One of the reasons I have not said more about last week’s carnage is that, at the moment, my most charitable response is restraint. You see, a few weeks ago, when I finally got the physical strength to visit my ailing father in the nursing home in Cleveland, I was stopped by a police officer for no apparent reason–other than perhaps a Soundex algorithm gone awry. (Google it.) I pulled up into a gas station so that he would not have to stand in traffic and rolled down the window. He yelled, at the top of his lungs, “ARE YOU DRUNK? SHOW ME YOUR LICENSE AND PROOF OF INSURANCE. WHERE ARE YOU GOING?”
I told him about the hotel I was headed to (though the law doesn’t require me to do so). As I reached for the glove box he yelled, “YOU GOT YOUR WEAPON IN THERE TOO?”
“Weapon, Officer? Really?” I turned on the overhead lights so he could see me clearly.
After I handed him my license and proof of insurance he handed them back to me and said, “Okay, Sir. Drive safely.” Just like that. As he walked away I called him back to ask what law I had violated. He said something about swerving slightly right to make a left turn and, clearly not wanting to talk about it, replied again. “Okay. Sir. Drive. Safely.”
Experiences like this call to mind all of the times that it has been my duty to deescalate a situation involving an officer, even though I do not have so much as an unpaid parking ticket on my record. Like the time a stranger at a restaurant in Bridgeport, Chicago burst into a single occupancy restroom before I could lock the door literally to challenge me to a pissing contest. I did my business and left in silence.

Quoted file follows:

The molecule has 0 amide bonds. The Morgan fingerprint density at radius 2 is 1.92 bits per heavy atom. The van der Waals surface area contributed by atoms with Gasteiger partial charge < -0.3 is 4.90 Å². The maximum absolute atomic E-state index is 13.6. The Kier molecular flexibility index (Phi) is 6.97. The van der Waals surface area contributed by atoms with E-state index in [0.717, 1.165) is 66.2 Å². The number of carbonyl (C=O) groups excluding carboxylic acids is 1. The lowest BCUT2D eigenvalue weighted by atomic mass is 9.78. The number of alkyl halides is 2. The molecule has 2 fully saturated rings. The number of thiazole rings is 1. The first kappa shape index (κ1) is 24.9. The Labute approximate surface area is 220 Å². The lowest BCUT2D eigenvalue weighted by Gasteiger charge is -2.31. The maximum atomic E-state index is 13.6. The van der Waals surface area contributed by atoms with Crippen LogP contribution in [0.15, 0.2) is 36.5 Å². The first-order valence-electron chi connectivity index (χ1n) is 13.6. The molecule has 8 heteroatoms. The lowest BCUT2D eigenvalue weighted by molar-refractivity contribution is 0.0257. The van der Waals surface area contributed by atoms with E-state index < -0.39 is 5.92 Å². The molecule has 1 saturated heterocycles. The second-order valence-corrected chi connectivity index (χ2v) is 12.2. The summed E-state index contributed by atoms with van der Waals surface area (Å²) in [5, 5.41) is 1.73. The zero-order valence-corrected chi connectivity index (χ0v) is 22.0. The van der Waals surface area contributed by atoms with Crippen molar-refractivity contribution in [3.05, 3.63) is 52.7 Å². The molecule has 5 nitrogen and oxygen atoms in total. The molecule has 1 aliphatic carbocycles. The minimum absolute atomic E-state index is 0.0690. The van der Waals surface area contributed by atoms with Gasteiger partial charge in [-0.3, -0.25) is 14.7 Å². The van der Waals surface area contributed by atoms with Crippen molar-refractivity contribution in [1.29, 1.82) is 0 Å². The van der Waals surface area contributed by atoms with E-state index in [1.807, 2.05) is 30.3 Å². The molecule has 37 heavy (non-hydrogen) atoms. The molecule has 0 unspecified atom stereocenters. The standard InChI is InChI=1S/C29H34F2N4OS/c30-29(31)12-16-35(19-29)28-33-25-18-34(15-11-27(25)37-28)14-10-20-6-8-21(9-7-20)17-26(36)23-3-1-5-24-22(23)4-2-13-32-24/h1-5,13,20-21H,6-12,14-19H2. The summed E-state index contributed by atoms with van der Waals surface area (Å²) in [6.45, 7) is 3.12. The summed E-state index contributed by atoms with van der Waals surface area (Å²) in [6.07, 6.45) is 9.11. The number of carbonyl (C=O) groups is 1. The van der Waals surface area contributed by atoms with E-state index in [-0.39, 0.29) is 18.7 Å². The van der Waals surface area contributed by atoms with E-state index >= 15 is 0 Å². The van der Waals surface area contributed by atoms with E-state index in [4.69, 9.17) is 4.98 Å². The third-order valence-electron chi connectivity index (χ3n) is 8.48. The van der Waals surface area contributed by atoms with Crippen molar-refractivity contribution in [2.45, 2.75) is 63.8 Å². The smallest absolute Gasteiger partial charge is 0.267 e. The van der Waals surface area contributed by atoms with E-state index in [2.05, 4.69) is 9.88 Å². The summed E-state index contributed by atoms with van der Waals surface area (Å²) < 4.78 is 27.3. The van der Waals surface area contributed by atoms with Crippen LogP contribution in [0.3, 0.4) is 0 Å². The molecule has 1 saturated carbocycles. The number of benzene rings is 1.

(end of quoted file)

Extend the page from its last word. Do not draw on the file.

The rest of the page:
When I wouldn’t take the bait, he sat at another table later and threw pork rinds at me. Kyle Rader, who writes for this blog, and his wife Verena Meyer witnessed the whole thing. When one of our table guests suggested confronting him, I suggested it wasn’t a good idea since I had been eavesdropping on his conversation to find out who he was. He and his partner were gang enforcement officers in plain clothes. Must have had a bad day and wanted to end somebody.
Bryce E. Rich, who started this blog, can tell you about my encounters with the University of Chicago’s finest: The tap on the window when my car was parked less than two minutes with flashers on to see “what my problem” was. The smile of relief–“Okay, you guys be safe”–after he sees my white passenger in the car, the friend I told him I was dropping off at his apartment.
I could go on, say, about the time I was pulled over with the lie, after my license was cleared, “There is a warrant out for the arrest of the other guy on the registration.”
“A warrant, for the arrest of my partner, Cliff Chan?”
“Oh, no. We would have no reason to arrest anybody named Chan.”
Or maybe about the Geneva, NY cop who stopped me at a sobriety check point with the words, “So, you came all the way from California to party, huh?”
“No, officer. I came to be the new chaplain at Hobart and William Smith Colleges over there. But I tell you what: If you’d like to post up in the driveway at the frat house next door to me, I’m sure you’ll meet your quota for the night.”
“Hehe. Welcome to Geneva, Sir. You have yourself a wonderful day.”
One day, I will go on. But for now, I’ll be content to step out of line as a Respectable Negro and make some folks uncomfortable with the unvarnished truth. Of course, not all cops are racist–some are family, friends, trusted colleagues. But everywhere I go, I’m black. And that has a way of changing the calculus regardless of the officer’s race.